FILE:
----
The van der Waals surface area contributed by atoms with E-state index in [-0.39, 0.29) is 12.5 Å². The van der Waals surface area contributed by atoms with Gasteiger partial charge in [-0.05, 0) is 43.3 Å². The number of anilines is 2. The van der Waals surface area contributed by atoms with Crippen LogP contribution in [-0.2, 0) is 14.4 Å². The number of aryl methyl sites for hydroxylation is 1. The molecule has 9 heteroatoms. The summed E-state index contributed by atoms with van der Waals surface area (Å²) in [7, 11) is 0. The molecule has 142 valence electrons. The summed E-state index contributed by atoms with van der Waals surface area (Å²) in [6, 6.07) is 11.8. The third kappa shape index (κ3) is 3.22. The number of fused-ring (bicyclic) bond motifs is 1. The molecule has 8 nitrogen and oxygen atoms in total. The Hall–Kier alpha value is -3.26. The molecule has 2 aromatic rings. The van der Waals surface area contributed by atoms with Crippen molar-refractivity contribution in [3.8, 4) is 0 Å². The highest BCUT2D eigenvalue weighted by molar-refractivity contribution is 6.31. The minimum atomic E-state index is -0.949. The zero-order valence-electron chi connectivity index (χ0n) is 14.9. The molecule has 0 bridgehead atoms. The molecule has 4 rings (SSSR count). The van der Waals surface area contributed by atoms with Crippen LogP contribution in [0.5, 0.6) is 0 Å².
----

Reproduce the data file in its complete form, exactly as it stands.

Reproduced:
The van der Waals surface area contributed by atoms with E-state index in [-0.39, 0.29) is 12.5 Å². The van der Waals surface area contributed by atoms with Gasteiger partial charge in [-0.05, 0) is 43.3 Å². The number of anilines is 2. The van der Waals surface area contributed by atoms with Crippen LogP contribution in [-0.2, 0) is 14.4 Å². The number of aryl methyl sites for hydroxylation is 1. The molecule has 9 heteroatoms. The summed E-state index contributed by atoms with van der Waals surface area (Å²) in [7, 11) is 0. The molecule has 142 valence electrons. The summed E-state index contributed by atoms with van der Waals surface area (Å²) in [6, 6.07) is 11.8. The third kappa shape index (κ3) is 3.22. The number of fused-ring (bicyclic) bond motifs is 1. The molecule has 8 nitrogen and oxygen atoms in total. The Hall–Kier alpha value is -3.26. The molecule has 2 aromatic rings. The van der Waals surface area contributed by atoms with Crippen molar-refractivity contribution in [3.8, 4) is 0 Å². The highest BCUT2D eigenvalue weighted by molar-refractivity contribution is 6.31. The minimum atomic E-state index is -0.949. The zero-order valence-electron chi connectivity index (χ0n) is 14.9. The molecule has 0 bridgehead atoms. The molecule has 4 rings (SSSR count). The van der Waals surface area contributed by atoms with Crippen LogP contribution in [0.5, 0.6) is 0 Å².